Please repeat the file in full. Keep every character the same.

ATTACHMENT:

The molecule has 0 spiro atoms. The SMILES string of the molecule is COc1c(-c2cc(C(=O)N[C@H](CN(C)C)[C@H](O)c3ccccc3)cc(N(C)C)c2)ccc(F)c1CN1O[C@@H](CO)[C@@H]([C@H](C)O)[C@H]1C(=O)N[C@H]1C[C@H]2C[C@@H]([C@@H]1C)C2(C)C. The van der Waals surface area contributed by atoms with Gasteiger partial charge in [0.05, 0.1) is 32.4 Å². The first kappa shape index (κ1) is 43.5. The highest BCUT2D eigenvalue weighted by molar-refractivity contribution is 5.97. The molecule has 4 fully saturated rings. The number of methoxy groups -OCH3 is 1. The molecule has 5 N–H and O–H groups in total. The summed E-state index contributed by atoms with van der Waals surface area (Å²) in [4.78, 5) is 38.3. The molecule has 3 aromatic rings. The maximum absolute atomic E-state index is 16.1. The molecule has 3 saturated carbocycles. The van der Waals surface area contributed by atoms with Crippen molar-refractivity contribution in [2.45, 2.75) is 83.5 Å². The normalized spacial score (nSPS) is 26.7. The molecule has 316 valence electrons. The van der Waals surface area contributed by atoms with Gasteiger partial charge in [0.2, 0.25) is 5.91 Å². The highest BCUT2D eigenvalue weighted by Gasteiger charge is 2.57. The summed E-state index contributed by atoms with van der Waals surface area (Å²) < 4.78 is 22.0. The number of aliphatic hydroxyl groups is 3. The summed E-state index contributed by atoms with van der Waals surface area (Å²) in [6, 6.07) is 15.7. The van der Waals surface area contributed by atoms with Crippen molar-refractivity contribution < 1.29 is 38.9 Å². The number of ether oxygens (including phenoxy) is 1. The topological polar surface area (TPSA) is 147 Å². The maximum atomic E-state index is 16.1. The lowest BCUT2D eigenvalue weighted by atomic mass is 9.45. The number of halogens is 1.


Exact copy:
The molecule has 0 spiro atoms. The SMILES string of the molecule is COc1c(-c2cc(C(=O)N[C@H](CN(C)C)[C@H](O)c3ccccc3)cc(N(C)C)c2)ccc(F)c1CN1O[C@@H](CO)[C@@H]([C@H](C)O)[C@H]1C(=O)N[C@H]1C[C@H]2C[C@@H]([C@@H]1C)C2(C)C. The van der Waals surface area contributed by atoms with Gasteiger partial charge in [0.05, 0.1) is 32.4 Å². The first kappa shape index (κ1) is 43.5. The highest BCUT2D eigenvalue weighted by molar-refractivity contribution is 5.97. The molecule has 4 fully saturated rings. The number of methoxy groups -OCH3 is 1. The molecule has 5 N–H and O–H groups in total. The summed E-state index contributed by atoms with van der Waals surface area (Å²) in [4.78, 5) is 38.3. The molecule has 3 aromatic rings. The maximum absolute atomic E-state index is 16.1. The molecule has 3 saturated carbocycles. The van der Waals surface area contributed by atoms with Crippen molar-refractivity contribution in [2.45, 2.75) is 83.5 Å². The normalized spacial score (nSPS) is 26.7. The molecule has 316 valence electrons. The van der Waals surface area contributed by atoms with Gasteiger partial charge in [0.2, 0.25) is 5.91 Å². The highest BCUT2D eigenvalue weighted by Gasteiger charge is 2.57. The summed E-state index contributed by atoms with van der Waals surface area (Å²) < 4.78 is 22.0. The number of aliphatic hydroxyl groups is 3. The summed E-state index contributed by atoms with van der Waals surface area (Å²) in [6, 6.07) is 15.7. The van der Waals surface area contributed by atoms with Crippen molar-refractivity contribution < 1.29 is 38.9 Å². The number of ether oxygens (including phenoxy) is 1. The topological polar surface area (TPSA) is 147 Å². The maximum atomic E-state index is 16.1. The lowest BCUT2D eigenvalue weighted by atomic mass is 9.45. The number of halogens is 1.